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Ben Affleck's Domain
"The Town" is a Worthy Place to Spend Time
By Cole Smithey
Ben Affleck has so thoroughly reinvented himself as an actor that it's tempting to take for granted his commendable skills as a director even after his notable debut with "Gone Baby Gone" (2007). Affleck straightforwardly plays Boston criminal-with-a-heart-of-gold Doug MacRay, in a film he co-wrote with Peter Craig and Aaron Stockard. Although the story--based on Chuck Hogan's 2004 novel "Prince of Thieves"--dips into fantasyland on more than one occasion, the direction is precise as clockwork and tempered with plenty of stylistic flourishes.
Set in the distinctive Boston neighborhood of Charlestown, a largely Irish-American breeding ground for more bank and armored-car robbers than anywhere else in the country, four well-acquainted thieves commit a bank heist that necessitates taking into hostage the bank's manager Claire Keesey. Up-and-comer Rebecca Hall ("Vicki Christina Barcelona") is alluring as Claire, the unfortunate bank administrator left traumatized after her release by the masked bandits. The drama ratchets up once FBI Special Agent Frawley (well played by John Hamm) launches a soup-to-nuts investigation that puts the cozy burb of Charlestown under a microscope.
"The Town" operates on the believability of its working class criminal characters and their long history together. These are career criminals who come from generations of thieves. They operate like a kind of mini Mafia overseen by Fergie, a menacing neighborhood florist played by Pete Postlewaite.
Affleck's casting of Jeremy Renner as Jem Coughlin, a tightlipped childhood buddy just out from serving nine-years in the big house, proves a masterstroke. There's just enough of an oil-and-water dissimilarity between Renner's and Affleck's physicality and temperaments to give their scenes together a scratchiness of harmonized clashing. Doug wants to do one last big job and leave Charlestown forever, while the bullying Jem has a determinedly more aggressive idea about pursuing a life of crime with Doug as his partner. Jem is keen to leverage over Doug the fact that his family took Doug in after his mother "abandoned" him and his dad (Chris Cooper) got thrown in the poky for robbery. Doug's romantic past with Jem's drug-dealing sister Krista (Blake Lively) adds one more pesky catch in Doug's side that will come back to haunt him as Agent Frawley closes in on his pray.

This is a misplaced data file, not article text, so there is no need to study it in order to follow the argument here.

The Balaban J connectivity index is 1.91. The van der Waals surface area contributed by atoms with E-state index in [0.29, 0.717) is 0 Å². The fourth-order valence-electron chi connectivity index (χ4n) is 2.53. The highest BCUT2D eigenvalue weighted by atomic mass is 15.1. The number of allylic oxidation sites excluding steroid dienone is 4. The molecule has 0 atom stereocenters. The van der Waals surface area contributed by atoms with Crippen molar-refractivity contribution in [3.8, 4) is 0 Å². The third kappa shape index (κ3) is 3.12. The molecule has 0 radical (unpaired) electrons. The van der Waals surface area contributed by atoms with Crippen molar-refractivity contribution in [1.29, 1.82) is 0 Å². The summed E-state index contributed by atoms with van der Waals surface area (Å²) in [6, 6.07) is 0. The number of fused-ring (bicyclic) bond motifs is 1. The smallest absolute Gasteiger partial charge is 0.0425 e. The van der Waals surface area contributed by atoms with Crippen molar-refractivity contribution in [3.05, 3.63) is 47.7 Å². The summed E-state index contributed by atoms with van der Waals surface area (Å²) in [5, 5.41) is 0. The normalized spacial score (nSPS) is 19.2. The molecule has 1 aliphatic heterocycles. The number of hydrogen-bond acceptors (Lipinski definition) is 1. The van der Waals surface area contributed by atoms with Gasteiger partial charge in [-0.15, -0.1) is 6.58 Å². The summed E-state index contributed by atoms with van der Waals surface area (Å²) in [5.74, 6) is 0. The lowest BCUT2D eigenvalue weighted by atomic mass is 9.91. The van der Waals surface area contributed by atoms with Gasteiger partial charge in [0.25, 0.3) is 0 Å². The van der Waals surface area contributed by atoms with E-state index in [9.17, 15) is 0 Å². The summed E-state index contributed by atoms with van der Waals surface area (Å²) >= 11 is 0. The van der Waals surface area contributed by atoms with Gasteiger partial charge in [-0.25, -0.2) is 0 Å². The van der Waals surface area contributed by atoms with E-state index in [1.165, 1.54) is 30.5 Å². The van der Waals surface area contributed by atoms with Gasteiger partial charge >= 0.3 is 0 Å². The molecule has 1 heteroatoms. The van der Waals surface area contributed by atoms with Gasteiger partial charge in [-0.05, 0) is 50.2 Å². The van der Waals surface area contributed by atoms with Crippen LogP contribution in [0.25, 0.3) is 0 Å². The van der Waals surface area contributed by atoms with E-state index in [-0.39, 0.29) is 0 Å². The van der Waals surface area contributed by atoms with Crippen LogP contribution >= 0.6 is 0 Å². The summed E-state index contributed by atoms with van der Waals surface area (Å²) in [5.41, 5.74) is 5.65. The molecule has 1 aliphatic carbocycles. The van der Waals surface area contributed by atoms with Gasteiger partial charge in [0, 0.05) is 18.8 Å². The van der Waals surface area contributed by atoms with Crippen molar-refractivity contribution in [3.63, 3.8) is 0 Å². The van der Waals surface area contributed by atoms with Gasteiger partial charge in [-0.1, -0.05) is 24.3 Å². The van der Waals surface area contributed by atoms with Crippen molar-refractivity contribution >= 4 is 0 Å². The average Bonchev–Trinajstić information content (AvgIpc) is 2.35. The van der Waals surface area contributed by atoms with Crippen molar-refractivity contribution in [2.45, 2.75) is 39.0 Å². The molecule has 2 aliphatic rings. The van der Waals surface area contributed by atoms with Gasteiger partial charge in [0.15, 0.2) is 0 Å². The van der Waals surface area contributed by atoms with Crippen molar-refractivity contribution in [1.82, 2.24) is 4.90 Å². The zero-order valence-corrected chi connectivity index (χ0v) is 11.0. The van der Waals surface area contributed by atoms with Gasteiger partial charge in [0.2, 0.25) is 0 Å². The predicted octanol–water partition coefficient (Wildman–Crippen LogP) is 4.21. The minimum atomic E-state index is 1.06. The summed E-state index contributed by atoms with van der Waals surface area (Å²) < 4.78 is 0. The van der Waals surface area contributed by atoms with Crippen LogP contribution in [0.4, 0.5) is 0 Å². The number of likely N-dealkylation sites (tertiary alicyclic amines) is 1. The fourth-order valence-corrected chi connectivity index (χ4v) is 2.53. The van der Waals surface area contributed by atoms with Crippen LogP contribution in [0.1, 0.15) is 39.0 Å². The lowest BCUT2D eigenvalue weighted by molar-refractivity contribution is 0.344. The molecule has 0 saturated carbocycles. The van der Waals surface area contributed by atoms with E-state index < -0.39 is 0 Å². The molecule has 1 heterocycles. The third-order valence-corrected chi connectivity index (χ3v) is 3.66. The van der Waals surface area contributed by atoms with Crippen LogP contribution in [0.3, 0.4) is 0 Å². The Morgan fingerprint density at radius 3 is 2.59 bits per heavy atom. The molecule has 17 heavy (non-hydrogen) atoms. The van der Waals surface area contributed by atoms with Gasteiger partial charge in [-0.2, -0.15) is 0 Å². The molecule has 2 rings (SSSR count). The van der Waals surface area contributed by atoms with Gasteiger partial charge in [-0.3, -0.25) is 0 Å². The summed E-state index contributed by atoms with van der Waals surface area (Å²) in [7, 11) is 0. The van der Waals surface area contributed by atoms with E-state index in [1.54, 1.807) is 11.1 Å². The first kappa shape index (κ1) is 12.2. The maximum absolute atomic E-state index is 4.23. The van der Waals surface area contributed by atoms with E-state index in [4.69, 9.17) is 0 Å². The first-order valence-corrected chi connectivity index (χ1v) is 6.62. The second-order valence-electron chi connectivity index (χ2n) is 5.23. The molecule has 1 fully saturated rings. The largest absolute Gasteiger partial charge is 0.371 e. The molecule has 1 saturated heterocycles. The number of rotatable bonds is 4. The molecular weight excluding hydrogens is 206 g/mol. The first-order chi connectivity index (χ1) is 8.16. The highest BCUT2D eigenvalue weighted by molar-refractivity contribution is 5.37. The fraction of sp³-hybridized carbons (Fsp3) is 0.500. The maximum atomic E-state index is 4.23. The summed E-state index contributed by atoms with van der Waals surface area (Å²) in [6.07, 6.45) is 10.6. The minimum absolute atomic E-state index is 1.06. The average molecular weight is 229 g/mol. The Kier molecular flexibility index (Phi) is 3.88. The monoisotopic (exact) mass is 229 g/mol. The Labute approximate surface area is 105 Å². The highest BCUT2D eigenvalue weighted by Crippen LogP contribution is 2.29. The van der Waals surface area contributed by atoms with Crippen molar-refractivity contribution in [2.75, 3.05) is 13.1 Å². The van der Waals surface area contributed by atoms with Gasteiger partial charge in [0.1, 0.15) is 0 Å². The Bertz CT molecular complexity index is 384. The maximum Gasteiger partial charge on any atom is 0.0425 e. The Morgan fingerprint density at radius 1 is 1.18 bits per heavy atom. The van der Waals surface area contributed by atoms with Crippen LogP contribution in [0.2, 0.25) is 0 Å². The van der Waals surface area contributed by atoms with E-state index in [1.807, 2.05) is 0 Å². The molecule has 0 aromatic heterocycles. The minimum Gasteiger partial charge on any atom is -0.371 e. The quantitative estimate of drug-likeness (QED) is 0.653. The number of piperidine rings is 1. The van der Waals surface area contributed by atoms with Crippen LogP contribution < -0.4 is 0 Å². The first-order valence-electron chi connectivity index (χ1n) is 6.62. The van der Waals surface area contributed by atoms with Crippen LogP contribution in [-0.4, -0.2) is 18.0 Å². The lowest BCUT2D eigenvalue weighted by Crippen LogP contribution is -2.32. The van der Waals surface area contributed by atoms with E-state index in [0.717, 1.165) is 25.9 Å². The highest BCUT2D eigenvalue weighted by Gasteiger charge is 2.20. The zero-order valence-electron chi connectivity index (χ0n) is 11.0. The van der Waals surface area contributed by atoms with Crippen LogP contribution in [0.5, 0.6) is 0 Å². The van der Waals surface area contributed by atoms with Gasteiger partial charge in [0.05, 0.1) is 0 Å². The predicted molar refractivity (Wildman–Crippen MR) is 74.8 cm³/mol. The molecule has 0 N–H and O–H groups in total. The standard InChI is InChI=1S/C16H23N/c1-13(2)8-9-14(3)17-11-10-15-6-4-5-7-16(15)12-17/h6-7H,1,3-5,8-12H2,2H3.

Doug needs a romantic liaison to help him focus on his secretly-held plan to escape the life of crime he was born into. After discovering that Claire is a Charlestown resident who lives four blocks away, Doug goes on a recon mission to scope out exactly who she is and how much she knows about the gang.
In one of the film's best scenes, Doug meets an emotionally fragile Claire in a Laundromat. She needs quarters; he isn't helpful, and yet there's an authentic romantic gravity that occurs beneath Doug's strategic maneuvering. During their accidental date, Doug masterfully advises Claire on dealing with the FBI, who he discovers has its eye on Claire. It's in these nuanced scenes that Affleck and Hall pin the movie down with a dramatic hook you could hang your hat on. Between the lines, Doug is actually the "vulnerable" one even if he puts on a very convincing face that seems to suggest otherwise.
For all of the film's exciting chase sequences, the action goes too far into the predictable realm of shoot-'em-up silliness. A third-act heist finale at Fenway Park dips into stunt filmmaking territory before veering wildly into an all too graphic death for one character in particular. Thousands of rounds of obligatory gunshots discriminate against who they punish. Even the FBI's effectiveness is brought into question before the final credits roll. Some of the fault could be put on Chuck Hogan's source material, but it's clear that for all his obvious gifts as a director, Ben Affleck still needs to learn where to pull his punches. He certainly seems to be a quick learner.
Rated R. 123 mins.